More generally, there is a long story of the public sector supporting and protecting the private sector and free market. I’ll list a few examples that I don’t have space to discuss: developing and promoting a culture of property rights and, later, intellectual property rights; providing infrastructure, such as roads, railways, ports, power, and communication; providing an educated workforce through a public school system; subsidising low wages through a welfare state; underwriting risky overseas sales (e.g. British export credit guarantees); offering tax breaks and inducements for investment (such as export processing zones); privatisations, bail-outs (such as of the banks in 2008), treating work- or product-related illness;[v] repairing environmental damage; and providing cheap fuel through periodic liberation of oil supplies.

The most obvious form of public sector support for the private sector, and the one that has the worst reputation, is to prevent a free market at all through protectionism: the use of tariff and non-tariff barriers to prevent overseas competitors trouncing one’s domestic industries. While it’s officially denounced – especially by enthusiastic practitioners such as Reagan and Trump –  it’s fair to say that protectionism has characterised US and UK industrial development (and elsewhere); not least through the acquisition of empire.[vi] The US began to champion freer trade only following World War II; at least partly fulfilling the prediction of its 18th president, Ulysses S. Grant, that ‘within 200 years, when America has gotten out of protection all that it can offer, it too will adopt free trade.’[vii]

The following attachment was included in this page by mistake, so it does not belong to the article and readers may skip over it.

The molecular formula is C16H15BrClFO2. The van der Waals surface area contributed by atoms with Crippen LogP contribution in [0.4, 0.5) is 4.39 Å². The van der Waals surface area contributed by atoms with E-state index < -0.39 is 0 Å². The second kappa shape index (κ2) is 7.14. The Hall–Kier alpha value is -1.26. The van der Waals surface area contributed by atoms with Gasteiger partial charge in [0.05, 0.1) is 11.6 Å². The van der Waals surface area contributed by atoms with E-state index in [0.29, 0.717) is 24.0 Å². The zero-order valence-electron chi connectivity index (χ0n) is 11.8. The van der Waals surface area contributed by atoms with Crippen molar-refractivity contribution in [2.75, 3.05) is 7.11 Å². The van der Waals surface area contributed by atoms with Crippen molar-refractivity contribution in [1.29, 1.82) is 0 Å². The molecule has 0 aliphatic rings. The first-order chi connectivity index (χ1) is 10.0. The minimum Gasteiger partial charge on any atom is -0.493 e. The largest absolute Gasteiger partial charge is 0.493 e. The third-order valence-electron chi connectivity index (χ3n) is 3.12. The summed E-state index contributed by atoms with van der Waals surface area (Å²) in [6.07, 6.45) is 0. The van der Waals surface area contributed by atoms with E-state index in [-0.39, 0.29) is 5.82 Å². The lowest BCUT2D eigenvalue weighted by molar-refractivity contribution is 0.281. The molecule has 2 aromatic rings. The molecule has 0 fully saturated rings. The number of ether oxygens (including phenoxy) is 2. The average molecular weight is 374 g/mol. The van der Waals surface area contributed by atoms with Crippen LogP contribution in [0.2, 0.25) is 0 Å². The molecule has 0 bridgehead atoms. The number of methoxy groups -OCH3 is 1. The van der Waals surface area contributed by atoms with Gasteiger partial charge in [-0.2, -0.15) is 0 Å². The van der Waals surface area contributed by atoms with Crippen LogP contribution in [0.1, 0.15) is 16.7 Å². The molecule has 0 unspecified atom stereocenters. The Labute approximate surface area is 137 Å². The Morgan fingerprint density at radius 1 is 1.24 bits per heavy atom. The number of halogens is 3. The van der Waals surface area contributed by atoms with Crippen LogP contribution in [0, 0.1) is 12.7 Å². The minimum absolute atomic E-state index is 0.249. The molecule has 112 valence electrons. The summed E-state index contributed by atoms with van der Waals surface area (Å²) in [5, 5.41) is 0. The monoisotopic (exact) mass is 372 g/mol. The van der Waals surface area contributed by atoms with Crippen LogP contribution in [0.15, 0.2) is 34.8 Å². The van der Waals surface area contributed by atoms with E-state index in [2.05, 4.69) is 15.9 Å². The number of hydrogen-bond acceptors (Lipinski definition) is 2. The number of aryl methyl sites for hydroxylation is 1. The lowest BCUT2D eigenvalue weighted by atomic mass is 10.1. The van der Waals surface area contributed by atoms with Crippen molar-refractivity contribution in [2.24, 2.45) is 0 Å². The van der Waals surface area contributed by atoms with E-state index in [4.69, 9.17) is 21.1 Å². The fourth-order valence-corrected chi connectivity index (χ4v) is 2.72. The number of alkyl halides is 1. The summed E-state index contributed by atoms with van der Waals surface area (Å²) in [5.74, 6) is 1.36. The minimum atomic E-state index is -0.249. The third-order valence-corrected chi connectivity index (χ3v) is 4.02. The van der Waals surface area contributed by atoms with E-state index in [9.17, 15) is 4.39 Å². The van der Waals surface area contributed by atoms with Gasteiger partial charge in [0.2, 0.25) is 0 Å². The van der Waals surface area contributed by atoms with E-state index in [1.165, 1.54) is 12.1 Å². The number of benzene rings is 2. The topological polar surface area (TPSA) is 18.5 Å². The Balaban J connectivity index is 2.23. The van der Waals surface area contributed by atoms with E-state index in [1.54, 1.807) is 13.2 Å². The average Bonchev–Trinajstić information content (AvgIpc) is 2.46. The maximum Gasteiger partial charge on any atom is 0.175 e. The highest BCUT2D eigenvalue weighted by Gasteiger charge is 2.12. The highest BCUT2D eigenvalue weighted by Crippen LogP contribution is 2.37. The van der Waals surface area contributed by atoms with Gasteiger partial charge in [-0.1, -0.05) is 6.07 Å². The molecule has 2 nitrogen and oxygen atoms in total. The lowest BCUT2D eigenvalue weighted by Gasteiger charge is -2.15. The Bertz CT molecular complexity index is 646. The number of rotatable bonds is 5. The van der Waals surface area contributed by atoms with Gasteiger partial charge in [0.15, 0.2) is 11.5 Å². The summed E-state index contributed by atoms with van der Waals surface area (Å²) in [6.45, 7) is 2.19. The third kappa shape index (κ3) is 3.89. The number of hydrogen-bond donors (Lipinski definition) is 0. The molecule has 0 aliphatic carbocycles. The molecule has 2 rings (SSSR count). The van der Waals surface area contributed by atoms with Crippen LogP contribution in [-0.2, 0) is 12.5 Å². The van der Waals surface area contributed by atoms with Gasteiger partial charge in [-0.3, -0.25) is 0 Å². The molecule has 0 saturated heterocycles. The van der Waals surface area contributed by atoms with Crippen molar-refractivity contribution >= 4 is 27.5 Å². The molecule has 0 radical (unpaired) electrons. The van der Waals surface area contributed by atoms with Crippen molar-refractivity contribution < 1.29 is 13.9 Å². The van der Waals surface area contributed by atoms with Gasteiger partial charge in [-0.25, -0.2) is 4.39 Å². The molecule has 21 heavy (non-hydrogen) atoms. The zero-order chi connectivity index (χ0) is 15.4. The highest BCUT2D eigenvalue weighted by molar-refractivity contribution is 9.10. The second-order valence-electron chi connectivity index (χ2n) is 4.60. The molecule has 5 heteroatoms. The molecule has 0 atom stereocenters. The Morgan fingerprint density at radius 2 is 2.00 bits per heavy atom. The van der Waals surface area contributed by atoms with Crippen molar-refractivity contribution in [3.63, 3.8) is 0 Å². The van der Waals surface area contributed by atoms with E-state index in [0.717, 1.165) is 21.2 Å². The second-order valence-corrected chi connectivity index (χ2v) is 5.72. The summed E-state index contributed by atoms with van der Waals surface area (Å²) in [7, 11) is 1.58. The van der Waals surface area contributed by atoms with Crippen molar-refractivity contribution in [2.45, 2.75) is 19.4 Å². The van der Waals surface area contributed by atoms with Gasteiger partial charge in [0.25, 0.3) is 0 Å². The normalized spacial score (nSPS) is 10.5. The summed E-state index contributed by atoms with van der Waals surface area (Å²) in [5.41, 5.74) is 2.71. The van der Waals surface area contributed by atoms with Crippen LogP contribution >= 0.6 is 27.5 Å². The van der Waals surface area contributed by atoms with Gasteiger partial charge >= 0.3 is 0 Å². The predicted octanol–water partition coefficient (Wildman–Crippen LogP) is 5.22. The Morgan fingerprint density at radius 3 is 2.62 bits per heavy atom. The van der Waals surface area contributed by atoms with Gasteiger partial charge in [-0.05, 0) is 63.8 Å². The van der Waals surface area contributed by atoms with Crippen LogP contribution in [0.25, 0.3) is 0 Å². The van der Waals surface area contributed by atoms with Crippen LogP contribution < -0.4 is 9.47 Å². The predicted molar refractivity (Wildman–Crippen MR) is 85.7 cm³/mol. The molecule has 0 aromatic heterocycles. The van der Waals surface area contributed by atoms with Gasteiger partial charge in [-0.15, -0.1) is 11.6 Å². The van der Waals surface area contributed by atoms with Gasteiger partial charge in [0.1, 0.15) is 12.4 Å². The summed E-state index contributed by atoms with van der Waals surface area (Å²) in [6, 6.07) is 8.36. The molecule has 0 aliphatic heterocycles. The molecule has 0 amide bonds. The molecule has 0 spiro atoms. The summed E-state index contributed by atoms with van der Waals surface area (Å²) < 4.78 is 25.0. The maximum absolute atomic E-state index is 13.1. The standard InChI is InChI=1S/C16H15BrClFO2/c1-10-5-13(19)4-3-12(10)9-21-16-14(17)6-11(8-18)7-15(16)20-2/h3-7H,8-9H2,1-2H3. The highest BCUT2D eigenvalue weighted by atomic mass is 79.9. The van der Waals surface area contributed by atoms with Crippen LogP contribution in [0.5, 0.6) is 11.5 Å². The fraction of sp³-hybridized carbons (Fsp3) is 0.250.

Even when they don’t protect industries from international competition, governments still provide considerable support in other ways. Despite the fall of communism and the ascendance, until 2008 at least, of ‘free market’ ideology, it’s accurate to say that western capitalist societies still have substantially planned economies. Most obviously, governments plan economies through state-owned enterprises, through Research & Development (R&D), infrastructure spending, and through sectoral industrial policy. Additionally, modern corporate capitalism ensures that a handful of enormously powerful transnational corporations plan their activities, often in concert (often in conflict) with governments.[viii] It’s R&D spending and the use of government purchasing that I’m going to discuss here.